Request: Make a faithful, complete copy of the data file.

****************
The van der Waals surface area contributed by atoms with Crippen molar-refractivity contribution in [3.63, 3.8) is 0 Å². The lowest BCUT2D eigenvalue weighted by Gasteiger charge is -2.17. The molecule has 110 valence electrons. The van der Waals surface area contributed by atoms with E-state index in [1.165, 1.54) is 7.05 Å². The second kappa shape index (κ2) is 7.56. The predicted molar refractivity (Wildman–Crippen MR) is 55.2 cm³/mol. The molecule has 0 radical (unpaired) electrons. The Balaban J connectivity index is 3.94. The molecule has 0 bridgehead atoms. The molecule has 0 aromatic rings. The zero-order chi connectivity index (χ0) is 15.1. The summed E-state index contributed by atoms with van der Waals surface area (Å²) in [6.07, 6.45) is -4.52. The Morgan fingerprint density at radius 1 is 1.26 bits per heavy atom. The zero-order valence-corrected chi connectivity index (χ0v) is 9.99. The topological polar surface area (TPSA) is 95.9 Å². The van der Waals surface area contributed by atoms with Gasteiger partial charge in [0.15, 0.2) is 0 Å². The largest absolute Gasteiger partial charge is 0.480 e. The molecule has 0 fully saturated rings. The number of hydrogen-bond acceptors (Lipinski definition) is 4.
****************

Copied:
The van der Waals surface area contributed by atoms with Crippen molar-refractivity contribution in [3.63, 3.8) is 0 Å². The lowest BCUT2D eigenvalue weighted by Gasteiger charge is -2.17. The molecule has 110 valence electrons. The van der Waals surface area contributed by atoms with E-state index in [1.165, 1.54) is 7.05 Å². The second kappa shape index (κ2) is 7.56. The predicted molar refractivity (Wildman–Crippen MR) is 55.2 cm³/mol. The molecule has 0 radical (unpaired) electrons. The Balaban J connectivity index is 3.94. The molecule has 0 bridgehead atoms. The molecule has 0 aromatic rings. The zero-order chi connectivity index (χ0) is 15.1. The summed E-state index contributed by atoms with van der Waals surface area (Å²) in [6.07, 6.45) is -4.52. The Morgan fingerprint density at radius 1 is 1.26 bits per heavy atom. The zero-order valence-corrected chi connectivity index (χ0v) is 9.99. The topological polar surface area (TPSA) is 95.9 Å². The van der Waals surface area contributed by atoms with Gasteiger partial charge in [0.15, 0.2) is 0 Å². The largest absolute Gasteiger partial charge is 0.480 e. The molecule has 0 fully saturated rings. The number of hydrogen-bond acceptors (Lipinski definition) is 4.